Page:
Unitarian tendencies away from the Calvinism of the old Congregational churches were plainly evident about 1750, and it is said by Andrew P. Peabody (1811-1893) that by 1780 nearly all the Congregational pulpits around Boston were filled by Unitarians.
The stalls in the choir, carved by Cristobal de Salamanca in 1588-1593, and the sculpture of the pulpits, as well as the iron-work of the choir-railing and some of the precious marbles with which the chapels are adorned, deserve notice.
The insistence on an inward spiritual experience was the great contribution made by Friends ' At the time referred to, and during the Commonwealth, the pulpits of the cathedrals and churches were occupied by Episcopalians of the Richard Baxter type, Presbyterians, Independents and a few Baptists.
In the great body of noble religious eloquence delivered from French pulpits during the 17th century, the first place is certainly held by the sermons of J.
In consequence of these and other views, he was denounced from the pulpits, forbidden to lecture or to write (May 10, 16 9 0), and his arrest was ordered.
No Unitarian publisher could be found for his sermon, and nearly all the pulpits of the city were closed against him.
Previous to his removal from West Roxbury to Boston Parker spent a year in Europe, calling in Germany upon Paulus, Gervinus, De Wette and Ewald, and preaching in Liverpool in the pulpits of James Martineau and J.
1834), occupied many pulpits, besides those of the particular congregations whom each served.
Then in April 1688 he took the suicidal step of issuing a proclamation to force the clergy and bishops to read the Declaration in their pulpits, and thus personally advocate a measure they detested.
Up to the year 1826 the Confession (sometimes also known as the Confession of Miihlhausen from its adoption by that town) was publicly read from the pulpits of Basel on the Wednesday of Passion week in each year.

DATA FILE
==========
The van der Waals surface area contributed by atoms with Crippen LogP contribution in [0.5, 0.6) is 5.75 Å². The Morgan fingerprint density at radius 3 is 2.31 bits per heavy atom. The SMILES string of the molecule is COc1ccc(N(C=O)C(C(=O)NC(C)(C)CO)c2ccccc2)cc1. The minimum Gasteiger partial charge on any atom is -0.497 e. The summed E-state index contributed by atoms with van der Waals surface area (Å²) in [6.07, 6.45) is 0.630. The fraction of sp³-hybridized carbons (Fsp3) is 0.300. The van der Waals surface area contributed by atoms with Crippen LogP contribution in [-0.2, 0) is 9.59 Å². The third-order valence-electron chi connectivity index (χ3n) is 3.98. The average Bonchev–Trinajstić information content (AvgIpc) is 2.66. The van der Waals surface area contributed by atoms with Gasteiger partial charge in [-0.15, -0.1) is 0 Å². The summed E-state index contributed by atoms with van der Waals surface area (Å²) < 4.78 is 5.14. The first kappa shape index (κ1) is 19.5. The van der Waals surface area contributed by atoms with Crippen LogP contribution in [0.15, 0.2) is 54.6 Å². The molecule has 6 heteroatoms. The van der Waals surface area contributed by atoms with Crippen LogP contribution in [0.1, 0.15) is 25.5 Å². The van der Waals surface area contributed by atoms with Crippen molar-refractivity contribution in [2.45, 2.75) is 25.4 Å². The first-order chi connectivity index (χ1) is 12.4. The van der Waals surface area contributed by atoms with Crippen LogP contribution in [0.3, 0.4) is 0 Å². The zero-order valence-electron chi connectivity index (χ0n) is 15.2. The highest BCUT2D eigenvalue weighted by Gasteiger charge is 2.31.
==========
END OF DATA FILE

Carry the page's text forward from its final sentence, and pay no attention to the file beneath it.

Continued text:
The Connexion provides for English residents wherever required, and the English ministers are oftener in their own pulpits than their Welsh brethren.
At its May session in 1742 the General Court of Massachusetts forbade itinerant preaching save with full consent from the resident pastor; in May 1743 the annual ministerial convention, by a small plurality, declared against "several errors in doctrine and disorders in practice which have of late obtained in various parts of the land," against lay preachers and disorderly revival meetings; in the same year Charles Chauncy, who disapproved of the revival, published Seasonable Thoughts on the State of Religion in New England; and in 1744-1745 Whitefield, upon his second tour in New England, found that the faculties of Harvard and Yale had officially "testified" and "declared" against him and that most pulpits were closed to him.
Latimer was prohibited from preaching in the university or in any pulpits of the diocese, and on his occupying the pulpit of the Augustinian monastery, which enjoyed immunity from episcopal control, he was summoned to answer for his opinions before Wolsey, who, however, was so sensible of the value of such discourses that he gave him special licence to preach throughout England.
To this end he made his appeal to the Northern churches and pulpits, beseeching them to bring the power of Christianity to bear against the slave system, and to advocate the rights of the slaves to immediate and unconditional freedom.
Then there were some who thought Garrison dealt too severely with the churches and pulpits for their complicity with slavery, and who accused him of a want of religious orthodoxy; indeed, according to the standards of his time he was decidedly heterodox, though he had an intensely religious nature and was far from being an infidel, as he was often charged with being.
The Engagers had the majority in parliament, but were frantically cursed from the pulpits; they and their army mustered for the deliverance of their king.
The common use of metal for pulpits is a peculiarity FIG.
The assembly of 1799 passed an act forbidding the admission to the pulpits of laymen or of ministers of other churches, and issued a manifesto on Sunday schools.
Pantaleo, almost entirely modernized, has fine bronze doors by Barisanus of Trani (1179), and two pulpits in Cosmatesque work.
As the clergy did not welcome him to their pulpits, he began to preach in the open air.
He ordered the clergy to read it in all pulpits (1688).